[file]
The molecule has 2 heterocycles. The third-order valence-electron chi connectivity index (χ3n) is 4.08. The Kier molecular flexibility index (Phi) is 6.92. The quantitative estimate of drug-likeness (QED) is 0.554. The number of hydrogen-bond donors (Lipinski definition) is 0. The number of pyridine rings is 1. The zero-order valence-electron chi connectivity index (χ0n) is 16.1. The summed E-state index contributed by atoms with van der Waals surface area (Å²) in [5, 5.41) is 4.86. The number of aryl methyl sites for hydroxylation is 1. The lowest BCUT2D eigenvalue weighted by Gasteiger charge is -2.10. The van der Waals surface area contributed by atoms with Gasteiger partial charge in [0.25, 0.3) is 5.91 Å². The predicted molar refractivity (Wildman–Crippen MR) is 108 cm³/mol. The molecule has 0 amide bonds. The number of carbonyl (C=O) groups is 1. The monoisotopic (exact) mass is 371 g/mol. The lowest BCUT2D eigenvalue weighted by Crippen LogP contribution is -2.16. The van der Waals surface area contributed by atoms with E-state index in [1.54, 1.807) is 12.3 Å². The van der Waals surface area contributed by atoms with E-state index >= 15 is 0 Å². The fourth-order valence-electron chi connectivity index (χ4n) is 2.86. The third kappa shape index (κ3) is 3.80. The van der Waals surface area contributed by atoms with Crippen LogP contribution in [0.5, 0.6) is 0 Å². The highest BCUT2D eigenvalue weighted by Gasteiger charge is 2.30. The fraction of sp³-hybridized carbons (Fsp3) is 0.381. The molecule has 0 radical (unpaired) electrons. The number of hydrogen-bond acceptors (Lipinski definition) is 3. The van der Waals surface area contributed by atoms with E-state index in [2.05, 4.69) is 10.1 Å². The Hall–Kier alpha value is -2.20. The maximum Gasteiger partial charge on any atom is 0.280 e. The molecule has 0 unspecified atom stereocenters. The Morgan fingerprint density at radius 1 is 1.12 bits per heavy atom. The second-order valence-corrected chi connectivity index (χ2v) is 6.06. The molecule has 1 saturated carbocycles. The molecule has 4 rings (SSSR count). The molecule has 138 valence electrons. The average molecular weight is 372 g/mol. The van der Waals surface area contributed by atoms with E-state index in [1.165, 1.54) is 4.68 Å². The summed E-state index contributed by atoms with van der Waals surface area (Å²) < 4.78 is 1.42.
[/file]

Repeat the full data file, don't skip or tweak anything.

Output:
The molecule has 2 heterocycles. The third-order valence-electron chi connectivity index (χ3n) is 4.08. The Kier molecular flexibility index (Phi) is 6.92. The quantitative estimate of drug-likeness (QED) is 0.554. The number of hydrogen-bond donors (Lipinski definition) is 0. The number of pyridine rings is 1. The zero-order valence-electron chi connectivity index (χ0n) is 16.1. The summed E-state index contributed by atoms with van der Waals surface area (Å²) in [5, 5.41) is 4.86. The number of aryl methyl sites for hydroxylation is 1. The lowest BCUT2D eigenvalue weighted by Gasteiger charge is -2.10. The van der Waals surface area contributed by atoms with Gasteiger partial charge in [0.25, 0.3) is 5.91 Å². The predicted molar refractivity (Wildman–Crippen MR) is 108 cm³/mol. The molecule has 0 amide bonds. The number of carbonyl (C=O) groups is 1. The monoisotopic (exact) mass is 371 g/mol. The lowest BCUT2D eigenvalue weighted by Crippen LogP contribution is -2.16. The van der Waals surface area contributed by atoms with E-state index in [1.54, 1.807) is 12.3 Å². The van der Waals surface area contributed by atoms with E-state index >= 15 is 0 Å². The fourth-order valence-electron chi connectivity index (χ4n) is 2.86. The third kappa shape index (κ3) is 3.80. The van der Waals surface area contributed by atoms with Crippen LogP contribution in [0.5, 0.6) is 0 Å². The highest BCUT2D eigenvalue weighted by Gasteiger charge is 2.30. The fraction of sp³-hybridized carbons (Fsp3) is 0.381. The molecule has 0 radical (unpaired) electrons. The number of hydrogen-bond acceptors (Lipinski definition) is 3. The van der Waals surface area contributed by atoms with E-state index in [2.05, 4.69) is 10.1 Å². The Hall–Kier alpha value is -2.20. The maximum Gasteiger partial charge on any atom is 0.280 e. The molecule has 0 unspecified atom stereocenters. The Morgan fingerprint density at radius 1 is 1.12 bits per heavy atom. The second-order valence-corrected chi connectivity index (χ2v) is 6.06. The molecule has 1 saturated carbocycles. The molecule has 4 rings (SSSR count). The molecule has 138 valence electrons. The average molecular weight is 372 g/mol. The van der Waals surface area contributed by atoms with E-state index in [1.165, 1.54) is 4.68 Å². The summed E-state index contributed by atoms with van der Waals surface area (Å²) < 4.78 is 1.42.